Know your islands
The Machineel tree is one of the most poisonous trees in the world.
The name is derived from Spanish manzanilla or little apple, because of the resemblance of its fruit and leaves to an apple tree.
The Machineel tree is the sole species in the genus Hippomane and a species of flowering plant in the family Euphorbiaceae. It is native to the Caribbean and Central America. It may be found near beaches throughout the Caribbean as it provides a natural windbreak and the roots help to stabilize the sand which assists in preventing beach erosion.
It is important to know how to identify this tree as tiny droplets of sap often fall from these leaves and twigs and can severely irritate the eyes and skin of people underneath them.
The following is taken from Wild Trees in the Cayman Islands by Fred Burton, with illustrations by Penny Clifford.
The milky sap which springs from any broken part of this tree is highly irritant! If you are exposed to Manchineel sap, wash with water as soon as possible. You should avoid standing under a Manchineel tree when it is raining.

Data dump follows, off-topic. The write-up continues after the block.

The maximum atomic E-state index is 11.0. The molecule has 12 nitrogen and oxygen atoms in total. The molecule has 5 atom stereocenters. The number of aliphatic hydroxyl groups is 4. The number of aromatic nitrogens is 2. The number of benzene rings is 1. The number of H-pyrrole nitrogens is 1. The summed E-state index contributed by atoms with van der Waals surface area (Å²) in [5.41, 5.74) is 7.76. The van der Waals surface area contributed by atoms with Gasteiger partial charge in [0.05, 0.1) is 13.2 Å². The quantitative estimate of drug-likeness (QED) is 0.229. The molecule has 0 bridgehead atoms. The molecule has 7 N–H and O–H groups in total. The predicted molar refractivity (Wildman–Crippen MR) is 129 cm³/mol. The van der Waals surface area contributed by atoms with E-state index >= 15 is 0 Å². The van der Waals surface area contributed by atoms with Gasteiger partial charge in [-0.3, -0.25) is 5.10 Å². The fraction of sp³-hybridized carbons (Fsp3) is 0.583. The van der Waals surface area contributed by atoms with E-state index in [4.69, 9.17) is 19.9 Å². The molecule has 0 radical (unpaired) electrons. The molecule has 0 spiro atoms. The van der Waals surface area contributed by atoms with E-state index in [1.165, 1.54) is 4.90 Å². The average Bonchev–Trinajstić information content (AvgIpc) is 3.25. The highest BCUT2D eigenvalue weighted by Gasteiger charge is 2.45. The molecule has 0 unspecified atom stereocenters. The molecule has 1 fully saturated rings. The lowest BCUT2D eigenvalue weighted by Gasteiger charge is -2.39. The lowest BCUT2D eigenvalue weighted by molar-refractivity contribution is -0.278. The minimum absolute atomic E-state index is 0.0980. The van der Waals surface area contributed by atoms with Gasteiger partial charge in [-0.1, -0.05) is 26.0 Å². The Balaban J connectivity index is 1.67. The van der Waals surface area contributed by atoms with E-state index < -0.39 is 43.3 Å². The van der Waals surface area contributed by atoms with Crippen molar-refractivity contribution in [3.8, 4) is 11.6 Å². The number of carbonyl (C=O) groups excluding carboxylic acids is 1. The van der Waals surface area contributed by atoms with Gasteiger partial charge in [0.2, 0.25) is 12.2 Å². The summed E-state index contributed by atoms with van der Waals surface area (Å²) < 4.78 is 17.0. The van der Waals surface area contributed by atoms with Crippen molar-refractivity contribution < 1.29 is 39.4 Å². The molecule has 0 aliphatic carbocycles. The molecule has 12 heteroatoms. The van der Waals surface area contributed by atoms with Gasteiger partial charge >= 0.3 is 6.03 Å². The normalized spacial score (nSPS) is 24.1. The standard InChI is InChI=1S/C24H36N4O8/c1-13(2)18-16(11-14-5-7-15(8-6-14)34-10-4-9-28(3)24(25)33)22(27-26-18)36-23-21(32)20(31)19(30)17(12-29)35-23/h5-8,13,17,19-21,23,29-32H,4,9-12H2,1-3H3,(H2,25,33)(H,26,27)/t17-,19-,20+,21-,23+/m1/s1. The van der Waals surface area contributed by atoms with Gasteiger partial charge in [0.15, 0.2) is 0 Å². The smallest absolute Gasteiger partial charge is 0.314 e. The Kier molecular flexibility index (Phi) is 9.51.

Manchineel has a pale brown trunk, with fairly firm bark grooved with erratic vertical fissures and many small horizontal cracks, giving the surface a crazed look. It is usually colonized by grey and pinkish-white lichens.
Manchineel grows into a large, spreading tree, often heavily colonized by bromeliads. One of the most distinctive features is the long leaf stalk, usually at least as long as the leaf blade itself, similar to the Wild Fig Ficus citrifolia, which also has white latex.
The two can be told apart by the dangling aerial roots which are characteristic only of the Wild Figs.
Manchineel leaves are silky green, with the midrib noticeably yellow: the edges are very slightly toothed, and the leaf size varies considerably.
Manchineel fruits are like small green apples, and fall to the ground where they may be dangerously tempting to children. Iguanas eat them happily, but they are poisonous to people! Manchineel is widespread in the West Indies and tropical America. In Cayman it is found on all three islands, growing abundantly in seasonally flooded areas close to Buttonwood wetlands, where the flood water is never very salty. It also may grow by sandy seashores.
Once dry, the hard, pale wood can be used in cabinet work, and in Cayman was considered an excellent material for the deck planking on wooden schooners.
Protect Cayman trees and encourage Cayman Wildlife! For more information, to share your knowledge or if you would like to get involved with the many activities in the National Trust’s Know Your Islands Program, please visit www.nationaltrust.org.ky or contact [email protected] or 949-0121.
The weekly column from the National Trust is submitted by Marnie Laing, Education Programs Manager at the Trust. The Trust can be contacted at 949-0121 or via email at [email protected]